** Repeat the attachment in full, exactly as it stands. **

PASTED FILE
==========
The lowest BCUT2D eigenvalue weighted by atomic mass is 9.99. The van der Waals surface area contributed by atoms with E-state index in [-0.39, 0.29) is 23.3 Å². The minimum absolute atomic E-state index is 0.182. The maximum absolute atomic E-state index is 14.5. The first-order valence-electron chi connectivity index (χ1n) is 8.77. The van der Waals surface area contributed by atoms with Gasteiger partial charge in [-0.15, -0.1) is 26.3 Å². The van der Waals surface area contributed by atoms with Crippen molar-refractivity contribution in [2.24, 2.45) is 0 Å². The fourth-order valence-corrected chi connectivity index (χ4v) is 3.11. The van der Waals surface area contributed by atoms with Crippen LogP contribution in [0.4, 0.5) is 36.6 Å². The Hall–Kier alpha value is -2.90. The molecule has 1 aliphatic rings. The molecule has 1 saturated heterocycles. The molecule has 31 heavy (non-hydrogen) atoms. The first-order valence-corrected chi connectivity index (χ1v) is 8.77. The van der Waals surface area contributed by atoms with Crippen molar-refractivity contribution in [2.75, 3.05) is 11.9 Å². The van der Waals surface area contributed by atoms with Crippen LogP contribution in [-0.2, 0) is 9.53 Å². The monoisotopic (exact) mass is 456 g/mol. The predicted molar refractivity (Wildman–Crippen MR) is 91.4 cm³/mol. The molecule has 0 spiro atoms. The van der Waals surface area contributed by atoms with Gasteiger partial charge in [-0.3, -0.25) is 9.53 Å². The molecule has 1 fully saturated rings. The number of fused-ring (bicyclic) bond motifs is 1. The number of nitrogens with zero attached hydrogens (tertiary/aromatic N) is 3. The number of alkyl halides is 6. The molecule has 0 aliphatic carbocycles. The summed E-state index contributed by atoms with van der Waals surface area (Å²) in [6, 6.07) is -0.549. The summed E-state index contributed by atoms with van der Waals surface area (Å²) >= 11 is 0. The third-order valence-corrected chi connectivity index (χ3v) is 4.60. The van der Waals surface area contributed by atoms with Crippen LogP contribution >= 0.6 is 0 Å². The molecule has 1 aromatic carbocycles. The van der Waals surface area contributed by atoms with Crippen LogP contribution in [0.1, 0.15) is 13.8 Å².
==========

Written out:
The lowest BCUT2D eigenvalue weighted by atomic mass is 9.99. The van der Waals surface area contributed by atoms with E-state index in [-0.39, 0.29) is 23.3 Å². The minimum absolute atomic E-state index is 0.182. The maximum absolute atomic E-state index is 14.5. The first-order valence-electron chi connectivity index (χ1n) is 8.77. The van der Waals surface area contributed by atoms with Gasteiger partial charge in [-0.15, -0.1) is 26.3 Å². The van der Waals surface area contributed by atoms with Crippen molar-refractivity contribution in [2.24, 2.45) is 0 Å². The fourth-order valence-corrected chi connectivity index (χ4v) is 3.11. The van der Waals surface area contributed by atoms with Crippen LogP contribution in [0.4, 0.5) is 36.6 Å². The Hall–Kier alpha value is -2.90. The molecule has 1 aliphatic rings. The molecule has 1 saturated heterocycles. The molecule has 31 heavy (non-hydrogen) atoms. The first-order valence-corrected chi connectivity index (χ1v) is 8.77. The van der Waals surface area contributed by atoms with Crippen molar-refractivity contribution in [2.75, 3.05) is 11.9 Å². The van der Waals surface area contributed by atoms with Crippen LogP contribution in [-0.2, 0) is 9.53 Å². The monoisotopic (exact) mass is 456 g/mol. The predicted molar refractivity (Wildman–Crippen MR) is 91.4 cm³/mol. The molecule has 0 spiro atoms. The van der Waals surface area contributed by atoms with Gasteiger partial charge in [-0.3, -0.25) is 9.53 Å². The molecule has 1 fully saturated rings. The number of fused-ring (bicyclic) bond motifs is 1. The number of nitrogens with zero attached hydrogens (tertiary/aromatic N) is 3. The number of alkyl halides is 6. The molecule has 0 aliphatic carbocycles. The summed E-state index contributed by atoms with van der Waals surface area (Å²) in [6, 6.07) is -0.549. The summed E-state index contributed by atoms with van der Waals surface area (Å²) >= 11 is 0. The third-order valence-corrected chi connectivity index (χ3v) is 4.60. The van der Waals surface area contributed by atoms with Crippen LogP contribution >= 0.6 is 0 Å². The molecule has 1 aromatic carbocycles. The van der Waals surface area contributed by atoms with Crippen LogP contribution in [0.1, 0.15) is 13.8 Å².